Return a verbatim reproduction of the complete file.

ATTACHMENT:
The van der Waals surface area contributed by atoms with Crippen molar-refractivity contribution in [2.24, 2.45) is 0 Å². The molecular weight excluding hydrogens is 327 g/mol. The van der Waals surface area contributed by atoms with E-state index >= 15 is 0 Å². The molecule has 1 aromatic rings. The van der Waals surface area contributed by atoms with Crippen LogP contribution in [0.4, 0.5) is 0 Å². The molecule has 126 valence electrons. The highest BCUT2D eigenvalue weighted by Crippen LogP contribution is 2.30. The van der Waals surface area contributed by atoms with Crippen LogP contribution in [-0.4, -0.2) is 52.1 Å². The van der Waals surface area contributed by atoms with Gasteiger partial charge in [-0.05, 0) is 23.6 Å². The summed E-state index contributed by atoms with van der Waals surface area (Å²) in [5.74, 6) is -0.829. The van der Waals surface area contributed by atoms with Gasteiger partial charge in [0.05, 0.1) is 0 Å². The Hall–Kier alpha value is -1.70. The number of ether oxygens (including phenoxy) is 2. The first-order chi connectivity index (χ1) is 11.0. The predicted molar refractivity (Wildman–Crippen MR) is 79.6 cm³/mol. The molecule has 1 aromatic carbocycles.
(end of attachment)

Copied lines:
The van der Waals surface area contributed by atoms with Crippen molar-refractivity contribution in [2.24, 2.45) is 0 Å². The molecular weight excluding hydrogens is 327 g/mol. The van der Waals surface area contributed by atoms with E-state index >= 15 is 0 Å². The molecule has 1 aromatic rings. The van der Waals surface area contributed by atoms with Crippen LogP contribution in [0.4, 0.5) is 0 Å². The molecule has 126 valence electrons. The highest BCUT2D eigenvalue weighted by Crippen LogP contribution is 2.30. The van der Waals surface area contributed by atoms with Crippen LogP contribution in [-0.4, -0.2) is 52.1 Å². The van der Waals surface area contributed by atoms with Gasteiger partial charge in [-0.05, 0) is 23.6 Å². The summed E-state index contributed by atoms with van der Waals surface area (Å²) in [5.74, 6) is -0.829. The van der Waals surface area contributed by atoms with Gasteiger partial charge in [0.05, 0.1) is 0 Å². The Hall–Kier alpha value is -1.70. The number of ether oxygens (including phenoxy) is 2. The first-order chi connectivity index (χ1) is 11.0. The predicted molar refractivity (Wildman–Crippen MR) is 79.6 cm³/mol. The molecule has 1 aromatic carbocycles.